Both of us have known managers who set up programming teams to compete against each other, contending that it is scrapping that motivates programmers to do their best work. We think those managers don’t belong in a software development organization. Some of them came from sales. Sales is an individual sport. It’s competitive, with salespeople competing against both quotas and each other.
The reward for being a top-performing engineer, on the other hand, is seldom a trip to Hawaii, or golf with senior management. In fact, rewarding competitive performance, whether with those kinds of grand rewards or subtler ones, is almost always inappropriate and counterproductive. Software engineering is a team sport. Smart engineering managers make sure their top performers are happy but reserve the big rewards for entire teams, sending entire teams off on trips and off-sites, for example, as welcome breaks from arduous development marches.
Ron helped turn around a start-up inside Fujitsu that was months late delivering its product. The effort had been based around a culture dominated by a few senior programmers willing to be heroes but expecting to be treated as such. Ron built teamwork out of discord by setting expectations that the work and the rewards would be shared. The team would have to together meet corporate’s new aggressive deadline or no one would benefit. “When I arrived, it was a team that had not once met a deadline. But working together, they not only met but beat this one.”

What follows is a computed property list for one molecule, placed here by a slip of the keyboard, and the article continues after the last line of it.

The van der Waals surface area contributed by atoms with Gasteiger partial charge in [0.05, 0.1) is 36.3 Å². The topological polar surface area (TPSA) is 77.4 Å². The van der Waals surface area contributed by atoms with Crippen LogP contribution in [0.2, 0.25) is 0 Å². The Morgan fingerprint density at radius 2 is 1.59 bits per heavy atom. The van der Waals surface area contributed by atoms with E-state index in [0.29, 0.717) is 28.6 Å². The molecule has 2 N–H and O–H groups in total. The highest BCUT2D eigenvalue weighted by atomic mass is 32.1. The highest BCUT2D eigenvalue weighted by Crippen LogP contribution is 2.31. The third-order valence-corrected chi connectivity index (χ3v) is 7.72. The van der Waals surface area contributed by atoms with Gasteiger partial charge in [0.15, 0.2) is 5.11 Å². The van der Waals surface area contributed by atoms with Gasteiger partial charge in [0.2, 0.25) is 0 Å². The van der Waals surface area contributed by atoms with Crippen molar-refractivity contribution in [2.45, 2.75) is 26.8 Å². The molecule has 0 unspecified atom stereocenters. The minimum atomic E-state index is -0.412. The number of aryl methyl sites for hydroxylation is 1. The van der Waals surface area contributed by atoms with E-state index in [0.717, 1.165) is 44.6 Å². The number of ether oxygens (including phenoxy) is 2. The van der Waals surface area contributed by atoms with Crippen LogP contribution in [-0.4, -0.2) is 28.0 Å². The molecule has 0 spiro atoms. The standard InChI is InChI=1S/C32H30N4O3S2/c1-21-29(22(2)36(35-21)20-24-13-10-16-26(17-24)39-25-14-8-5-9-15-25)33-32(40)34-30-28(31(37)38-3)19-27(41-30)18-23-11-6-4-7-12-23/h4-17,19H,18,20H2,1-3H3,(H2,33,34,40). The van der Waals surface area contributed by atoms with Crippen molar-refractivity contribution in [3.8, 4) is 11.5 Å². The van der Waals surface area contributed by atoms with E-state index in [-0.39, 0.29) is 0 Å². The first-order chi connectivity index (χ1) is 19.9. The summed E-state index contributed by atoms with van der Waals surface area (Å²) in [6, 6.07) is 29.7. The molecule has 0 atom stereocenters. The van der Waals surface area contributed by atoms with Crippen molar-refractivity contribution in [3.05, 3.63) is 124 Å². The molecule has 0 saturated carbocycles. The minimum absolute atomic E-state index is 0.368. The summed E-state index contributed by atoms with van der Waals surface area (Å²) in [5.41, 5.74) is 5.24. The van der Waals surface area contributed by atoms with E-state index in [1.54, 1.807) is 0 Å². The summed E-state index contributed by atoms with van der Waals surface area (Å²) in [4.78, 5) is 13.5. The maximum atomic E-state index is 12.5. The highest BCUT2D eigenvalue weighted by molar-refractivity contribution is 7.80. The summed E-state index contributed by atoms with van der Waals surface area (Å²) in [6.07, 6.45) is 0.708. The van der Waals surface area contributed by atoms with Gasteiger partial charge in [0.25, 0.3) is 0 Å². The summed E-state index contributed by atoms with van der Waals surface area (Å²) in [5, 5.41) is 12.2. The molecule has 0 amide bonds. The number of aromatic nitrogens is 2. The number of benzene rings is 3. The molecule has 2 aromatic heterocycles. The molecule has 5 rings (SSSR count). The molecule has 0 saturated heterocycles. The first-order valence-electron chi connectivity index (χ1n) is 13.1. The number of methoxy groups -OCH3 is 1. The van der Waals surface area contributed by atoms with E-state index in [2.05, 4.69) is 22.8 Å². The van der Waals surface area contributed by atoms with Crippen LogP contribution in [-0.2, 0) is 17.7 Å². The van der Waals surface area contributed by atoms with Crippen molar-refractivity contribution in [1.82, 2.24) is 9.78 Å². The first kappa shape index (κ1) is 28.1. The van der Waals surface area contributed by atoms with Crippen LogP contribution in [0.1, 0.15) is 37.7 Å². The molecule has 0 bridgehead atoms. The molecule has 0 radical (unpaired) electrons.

In programming, leading teams to their highest levels of performance requires creating cultures that encourage mutual respect, innovation, following standards, expectation of delivery and of excellence, high levels of communication, fairness, empowerment, professionalism, teamwork, passion, customer focus, and technical excellence.
 Jim Collins, Good to Great (HarperCollins, 2001), p. 11.
This article is adapted from the book, ‘Managing the Unmanageable: Rules, Tools, and Insights for Managing Software People and Teams’ authored by Mickey Mantle & Ron Lichty, published by Pearson/Addison-Wesley Professional, Sept. 2012, ISBN 032182203X, Copyright 2013 Pearson Education, Inc. For more info please visit http://www.informit.com/title/032182203X or managingtheunmanageable.net”